After 18 months, the fate of a contentious proposal before the World Trade Organization to temporarily waive patent rights for Covid-19 medical products still remains uncertain. The effort was initiated by South Africa and India to widen access to poor countries after wealthy nations quickly locked in supplies for vaccines when the pandemic began more than two years ago. But the pharmaceutical industry has continually balked at the provisions. India and South Africa recently reached a compromise with the U.S., which backs a waiver only for vaccines, and with the European Union.
But the latest version, which was released last week, has angered many public health advocates, who argue the language would actually accomplish little. Whether agreement can be reached by mid-June, when the WTO Ministerial Conference takes place, is unclear.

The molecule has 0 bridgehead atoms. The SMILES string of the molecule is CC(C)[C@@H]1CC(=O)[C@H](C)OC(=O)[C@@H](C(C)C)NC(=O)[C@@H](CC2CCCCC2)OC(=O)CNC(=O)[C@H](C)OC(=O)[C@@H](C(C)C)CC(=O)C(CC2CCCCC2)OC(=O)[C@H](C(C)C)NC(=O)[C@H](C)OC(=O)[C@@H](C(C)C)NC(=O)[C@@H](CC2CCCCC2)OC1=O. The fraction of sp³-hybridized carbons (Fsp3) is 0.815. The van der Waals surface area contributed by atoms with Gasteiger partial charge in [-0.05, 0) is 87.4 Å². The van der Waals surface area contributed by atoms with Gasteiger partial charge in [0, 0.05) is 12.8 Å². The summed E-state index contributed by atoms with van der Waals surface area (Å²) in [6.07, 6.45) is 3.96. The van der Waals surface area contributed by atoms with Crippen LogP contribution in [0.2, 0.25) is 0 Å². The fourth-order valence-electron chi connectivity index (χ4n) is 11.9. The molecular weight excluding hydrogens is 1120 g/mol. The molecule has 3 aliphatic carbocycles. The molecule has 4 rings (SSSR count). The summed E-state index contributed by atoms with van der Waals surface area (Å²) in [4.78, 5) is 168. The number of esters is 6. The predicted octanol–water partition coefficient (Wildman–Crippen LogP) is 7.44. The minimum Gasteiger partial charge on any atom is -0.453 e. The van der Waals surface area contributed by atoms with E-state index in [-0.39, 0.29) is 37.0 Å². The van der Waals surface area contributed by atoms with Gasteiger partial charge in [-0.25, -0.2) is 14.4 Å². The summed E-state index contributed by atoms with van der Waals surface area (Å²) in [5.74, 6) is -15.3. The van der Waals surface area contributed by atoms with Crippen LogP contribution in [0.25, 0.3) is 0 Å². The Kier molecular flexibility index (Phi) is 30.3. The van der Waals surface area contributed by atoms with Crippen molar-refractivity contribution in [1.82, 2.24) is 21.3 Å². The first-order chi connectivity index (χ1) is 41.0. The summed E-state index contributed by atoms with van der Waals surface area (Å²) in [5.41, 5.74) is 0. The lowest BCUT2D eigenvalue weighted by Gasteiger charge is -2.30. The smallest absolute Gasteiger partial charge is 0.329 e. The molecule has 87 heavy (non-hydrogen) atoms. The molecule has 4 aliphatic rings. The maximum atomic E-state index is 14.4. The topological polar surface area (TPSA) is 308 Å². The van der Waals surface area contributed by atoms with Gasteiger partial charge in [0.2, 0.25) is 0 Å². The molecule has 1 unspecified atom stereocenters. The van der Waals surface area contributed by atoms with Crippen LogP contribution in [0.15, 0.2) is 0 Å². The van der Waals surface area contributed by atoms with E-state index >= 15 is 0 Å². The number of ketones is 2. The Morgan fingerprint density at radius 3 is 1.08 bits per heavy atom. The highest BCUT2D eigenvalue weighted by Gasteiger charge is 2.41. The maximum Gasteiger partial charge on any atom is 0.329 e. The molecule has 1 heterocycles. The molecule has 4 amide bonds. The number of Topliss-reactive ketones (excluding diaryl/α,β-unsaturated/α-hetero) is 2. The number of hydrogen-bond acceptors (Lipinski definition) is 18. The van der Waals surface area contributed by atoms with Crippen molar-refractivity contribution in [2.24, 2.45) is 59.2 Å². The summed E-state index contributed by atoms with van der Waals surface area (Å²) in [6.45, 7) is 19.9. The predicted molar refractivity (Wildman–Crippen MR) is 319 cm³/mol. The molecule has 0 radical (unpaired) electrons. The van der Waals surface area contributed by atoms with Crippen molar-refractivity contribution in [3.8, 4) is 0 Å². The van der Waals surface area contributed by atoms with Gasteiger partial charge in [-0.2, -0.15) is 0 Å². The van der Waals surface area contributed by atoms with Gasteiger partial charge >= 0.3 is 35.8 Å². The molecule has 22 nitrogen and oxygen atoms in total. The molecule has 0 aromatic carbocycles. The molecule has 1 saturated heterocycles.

We spoke with Ellen ‘t Hoen, a global health law fellow at the University of Groningen in the Netherlands, head of the Medicines, Law & Policy think tank and a former executive director of the Medicines Patent Pool, a United Nations-backed organization. She discussed the strengths and weaknesses of the text, and why it may leave the world worse off when the next pandemic strikes. This is an edited version of our conversation.
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